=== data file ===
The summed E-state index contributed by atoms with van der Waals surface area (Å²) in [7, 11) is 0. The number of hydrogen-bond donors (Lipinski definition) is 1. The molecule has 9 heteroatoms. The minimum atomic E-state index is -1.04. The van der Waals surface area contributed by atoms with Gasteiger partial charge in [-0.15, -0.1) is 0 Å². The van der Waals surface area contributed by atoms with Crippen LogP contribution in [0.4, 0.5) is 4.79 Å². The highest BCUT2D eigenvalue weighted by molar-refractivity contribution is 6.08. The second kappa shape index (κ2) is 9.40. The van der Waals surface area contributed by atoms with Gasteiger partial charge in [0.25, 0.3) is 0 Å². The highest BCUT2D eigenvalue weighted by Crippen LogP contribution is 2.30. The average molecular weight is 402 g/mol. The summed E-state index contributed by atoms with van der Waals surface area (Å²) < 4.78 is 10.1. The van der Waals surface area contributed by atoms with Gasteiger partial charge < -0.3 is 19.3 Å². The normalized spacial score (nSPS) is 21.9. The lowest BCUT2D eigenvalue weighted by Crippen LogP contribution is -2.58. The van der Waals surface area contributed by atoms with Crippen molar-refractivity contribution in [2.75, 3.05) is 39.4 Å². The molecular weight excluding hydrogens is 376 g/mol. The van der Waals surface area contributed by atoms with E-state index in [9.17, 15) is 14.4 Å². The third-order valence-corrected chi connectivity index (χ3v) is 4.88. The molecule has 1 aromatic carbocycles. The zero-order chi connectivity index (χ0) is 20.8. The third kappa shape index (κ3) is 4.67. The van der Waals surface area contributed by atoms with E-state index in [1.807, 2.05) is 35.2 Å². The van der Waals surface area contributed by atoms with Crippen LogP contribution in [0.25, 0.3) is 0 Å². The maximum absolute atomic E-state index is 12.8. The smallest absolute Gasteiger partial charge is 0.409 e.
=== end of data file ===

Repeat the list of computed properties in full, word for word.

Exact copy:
The summed E-state index contributed by atoms with van der Waals surface area (Å²) in [7, 11) is 0. The number of hydrogen-bond donors (Lipinski definition) is 1. The molecule has 9 heteroatoms. The minimum atomic E-state index is -1.04. The van der Waals surface area contributed by atoms with Gasteiger partial charge in [-0.15, -0.1) is 0 Å². The van der Waals surface area contributed by atoms with Crippen LogP contribution in [0.4, 0.5) is 4.79 Å². The highest BCUT2D eigenvalue weighted by molar-refractivity contribution is 6.08. The second kappa shape index (κ2) is 9.40. The van der Waals surface area contributed by atoms with Gasteiger partial charge in [0.25, 0.3) is 0 Å². The highest BCUT2D eigenvalue weighted by Crippen LogP contribution is 2.30. The average molecular weight is 402 g/mol. The summed E-state index contributed by atoms with van der Waals surface area (Å²) < 4.78 is 10.1. The van der Waals surface area contributed by atoms with Gasteiger partial charge < -0.3 is 19.3 Å². The normalized spacial score (nSPS) is 21.9. The lowest BCUT2D eigenvalue weighted by Crippen LogP contribution is -2.58. The van der Waals surface area contributed by atoms with Crippen molar-refractivity contribution in [2.75, 3.05) is 39.4 Å². The molecular weight excluding hydrogens is 376 g/mol. The van der Waals surface area contributed by atoms with E-state index in [9.17, 15) is 14.4 Å². The third-order valence-corrected chi connectivity index (χ3v) is 4.88. The molecule has 1 aromatic carbocycles. The zero-order chi connectivity index (χ0) is 20.8. The third kappa shape index (κ3) is 4.67. The van der Waals surface area contributed by atoms with E-state index in [1.807, 2.05) is 35.2 Å². The van der Waals surface area contributed by atoms with Crippen LogP contribution in [0.25, 0.3) is 0 Å². The maximum absolute atomic E-state index is 12.8. The smallest absolute Gasteiger partial charge is 0.409 e.